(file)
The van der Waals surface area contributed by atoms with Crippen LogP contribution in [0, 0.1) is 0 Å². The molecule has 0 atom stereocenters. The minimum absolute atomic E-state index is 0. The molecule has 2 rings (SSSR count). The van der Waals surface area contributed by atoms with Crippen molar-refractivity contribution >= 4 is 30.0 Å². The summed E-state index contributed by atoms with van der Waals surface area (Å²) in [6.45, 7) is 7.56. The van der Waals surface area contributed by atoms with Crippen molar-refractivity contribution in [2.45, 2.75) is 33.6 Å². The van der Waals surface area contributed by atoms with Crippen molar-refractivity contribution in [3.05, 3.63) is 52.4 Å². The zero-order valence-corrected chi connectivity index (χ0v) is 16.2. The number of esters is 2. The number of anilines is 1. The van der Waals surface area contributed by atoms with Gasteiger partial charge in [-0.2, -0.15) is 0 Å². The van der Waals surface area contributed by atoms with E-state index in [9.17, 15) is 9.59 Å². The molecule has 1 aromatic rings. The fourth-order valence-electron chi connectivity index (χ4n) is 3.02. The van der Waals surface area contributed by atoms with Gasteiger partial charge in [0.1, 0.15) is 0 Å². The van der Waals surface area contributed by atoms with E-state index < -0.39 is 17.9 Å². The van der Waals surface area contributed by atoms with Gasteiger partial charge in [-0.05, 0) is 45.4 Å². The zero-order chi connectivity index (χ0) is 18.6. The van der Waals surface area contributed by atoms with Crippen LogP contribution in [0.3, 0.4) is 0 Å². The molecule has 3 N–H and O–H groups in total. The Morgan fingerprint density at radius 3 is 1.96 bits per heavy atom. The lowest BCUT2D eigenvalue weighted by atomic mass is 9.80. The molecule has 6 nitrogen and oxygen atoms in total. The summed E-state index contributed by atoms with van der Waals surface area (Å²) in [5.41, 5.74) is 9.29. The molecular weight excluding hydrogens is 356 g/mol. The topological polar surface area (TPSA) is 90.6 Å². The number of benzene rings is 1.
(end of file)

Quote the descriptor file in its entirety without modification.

The van der Waals surface area contributed by atoms with Crippen LogP contribution in [0, 0.1) is 0 Å². The molecule has 0 atom stereocenters. The minimum absolute atomic E-state index is 0. The molecule has 2 rings (SSSR count). The van der Waals surface area contributed by atoms with Crippen molar-refractivity contribution >= 4 is 30.0 Å². The summed E-state index contributed by atoms with van der Waals surface area (Å²) in [6.45, 7) is 7.56. The van der Waals surface area contributed by atoms with Crippen molar-refractivity contribution in [2.45, 2.75) is 33.6 Å². The van der Waals surface area contributed by atoms with Crippen molar-refractivity contribution in [3.05, 3.63) is 52.4 Å². The zero-order valence-corrected chi connectivity index (χ0v) is 16.2. The number of esters is 2. The number of anilines is 1. The van der Waals surface area contributed by atoms with Gasteiger partial charge in [-0.2, -0.15) is 0 Å². The van der Waals surface area contributed by atoms with E-state index in [9.17, 15) is 9.59 Å². The molecule has 1 aromatic rings. The fourth-order valence-electron chi connectivity index (χ4n) is 3.02. The van der Waals surface area contributed by atoms with Gasteiger partial charge in [0.1, 0.15) is 0 Å². The van der Waals surface area contributed by atoms with E-state index < -0.39 is 17.9 Å². The van der Waals surface area contributed by atoms with Gasteiger partial charge in [-0.05, 0) is 45.4 Å². The zero-order chi connectivity index (χ0) is 18.6. The van der Waals surface area contributed by atoms with Crippen LogP contribution in [0.3, 0.4) is 0 Å². The molecule has 3 N–H and O–H groups in total. The Morgan fingerprint density at radius 3 is 1.96 bits per heavy atom. The lowest BCUT2D eigenvalue weighted by atomic mass is 9.80. The molecule has 6 nitrogen and oxygen atoms in total. The summed E-state index contributed by atoms with van der Waals surface area (Å²) in [5.41, 5.74) is 9.29. The molecular weight excluding hydrogens is 356 g/mol. The topological polar surface area (TPSA) is 90.6 Å². The number of benzene rings is 1.